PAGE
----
Puff pastry sold in supermarkets is a genius intervention. I know some people believe firmly in making everything from scratch. but puff pastry is one of those things which the homemade handmade version is no different from the ones sold ready-made in supermarkets. In fact, sometimes the former falls short of the latter. So with making your own puff pastry being so time-consuming, why not just pay a little and make your life easier?
Then again, that’s just me.
Well then, back to topic, these little babies are so easy to make, you’d be smiling from ear to ear by the time they’re on your dining table. They’re also one of them quick treats you can whip up if you’ve got guests coming round on short notice. Here’s how:
- If your pastry is already pre-rolled, that’s good. If not, roll it out till it’s about 5mm thick.
- Cut them into little rectangles and score a border around all four sides of each piece.
- You can brush them with an egg wash, if you want. Then, lay pieces of sliced tomatoes atop, fitting them within the scored borders.
- Crack a little sea salt on each and pop them into the pre-heated oven, top rack at 200ªC for about 10 minutes before lowering to 180ªC for another 10 minutes or so. Remove once the pastry is nicely browned.
- When fresh out of the oven, drizzle with good extra virgin olive oil and sprinkle a small pinch of dried basil.
- Let them cool on a cooling rack and serve when no longer piping hot.
This is probably one of the best ways to have peppers, when they are the limelight of the show, no distractions, except for the lovely crunch of added pine nut or peanuts.
- In a hot skillet with a small knob of butter, let the butter foam till the foaming subsides.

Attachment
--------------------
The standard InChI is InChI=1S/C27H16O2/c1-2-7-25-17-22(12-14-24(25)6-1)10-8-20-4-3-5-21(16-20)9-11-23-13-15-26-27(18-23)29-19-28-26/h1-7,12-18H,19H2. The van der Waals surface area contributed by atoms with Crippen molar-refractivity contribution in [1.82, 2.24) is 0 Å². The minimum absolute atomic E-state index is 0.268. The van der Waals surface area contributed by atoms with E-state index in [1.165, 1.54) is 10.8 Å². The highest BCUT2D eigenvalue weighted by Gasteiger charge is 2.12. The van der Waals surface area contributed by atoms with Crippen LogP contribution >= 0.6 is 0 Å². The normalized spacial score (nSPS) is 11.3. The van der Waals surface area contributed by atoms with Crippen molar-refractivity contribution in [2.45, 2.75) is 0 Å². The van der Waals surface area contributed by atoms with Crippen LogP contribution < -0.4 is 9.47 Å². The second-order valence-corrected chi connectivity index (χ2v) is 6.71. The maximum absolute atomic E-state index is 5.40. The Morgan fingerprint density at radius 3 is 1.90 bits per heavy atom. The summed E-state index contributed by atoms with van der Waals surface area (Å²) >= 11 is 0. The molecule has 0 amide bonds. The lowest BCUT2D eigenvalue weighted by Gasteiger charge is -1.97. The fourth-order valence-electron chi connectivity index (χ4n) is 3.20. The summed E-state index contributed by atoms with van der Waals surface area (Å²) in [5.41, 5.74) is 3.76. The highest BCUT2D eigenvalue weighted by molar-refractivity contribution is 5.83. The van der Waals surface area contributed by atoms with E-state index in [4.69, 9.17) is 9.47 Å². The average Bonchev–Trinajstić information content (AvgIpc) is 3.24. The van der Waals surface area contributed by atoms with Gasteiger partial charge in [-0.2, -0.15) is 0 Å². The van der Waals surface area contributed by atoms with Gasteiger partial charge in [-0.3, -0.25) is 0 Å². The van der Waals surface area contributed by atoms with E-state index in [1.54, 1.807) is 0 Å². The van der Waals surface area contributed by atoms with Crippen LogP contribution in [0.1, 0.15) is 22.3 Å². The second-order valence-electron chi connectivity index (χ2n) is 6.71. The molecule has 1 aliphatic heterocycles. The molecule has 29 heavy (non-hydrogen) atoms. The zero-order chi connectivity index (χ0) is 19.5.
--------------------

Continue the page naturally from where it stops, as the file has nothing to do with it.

- Toss in minced garlic and chopped red onion and fry till fragrant.
- Welcome the Aroma Fairies.
- Toss in the chopped peppers. Usually recipes of this kind call for only yellow and red peppers ‘cos they’re sweeter than the green ones, but I’m greedy so I add all three colours.
- Season well with sea salt and freshly ground black pepper. Yes, season the yellow, red and green peppers with black pepper.
- Turn the heat down to a simmer and put a lid on. Let the peppers simmer happily for about 10 minutes; you wanna be doing this to extract the full flavour of the peppers.
- While waiting, set your pasta boiling away, as per instructions on packaging.
- Splash some red wine vinegar into the peppers and let it reduce slightly. If the Aroma Fairies don’t come by again, something’s not quite right.
- Drain your cooked pasta and add to the pan of peppers. Drizzle a good lug of extra virgin olive oil to deglaze the pan.
- Toss in pine nuts, or the cheaper alternative of peanuts. Mix everything up good.
- Serve with freshly grated Parmesan and chopped parsley.
I’ve stopped using recipes for pizza doughs because I enjoy the thrill of having a different bread dough each time round. But of course, if you’re looking for a splendid thin crust pizza dough, use this recipe.
So after tossing flour, yeast, salt, oil and water into a bowl, and kneading away for at least 5 minutes, I had a dough ready for pizza. The routine here is to let the dough sit and rise in a bowl under a damp towel or cling film for at least 40 minutes, before rolling it out and laying your toppings on.
In this case, I made a quick tomatoey sauce base, and put on green olives, capers, and chopped cherry tomatoes, sent it into the oven till it was done and crumbled chunks of Greek Feta on. Then, serve with a variety of fresh salad leaves e.g. arugula, spinach, mixed lettuce and frills, etc.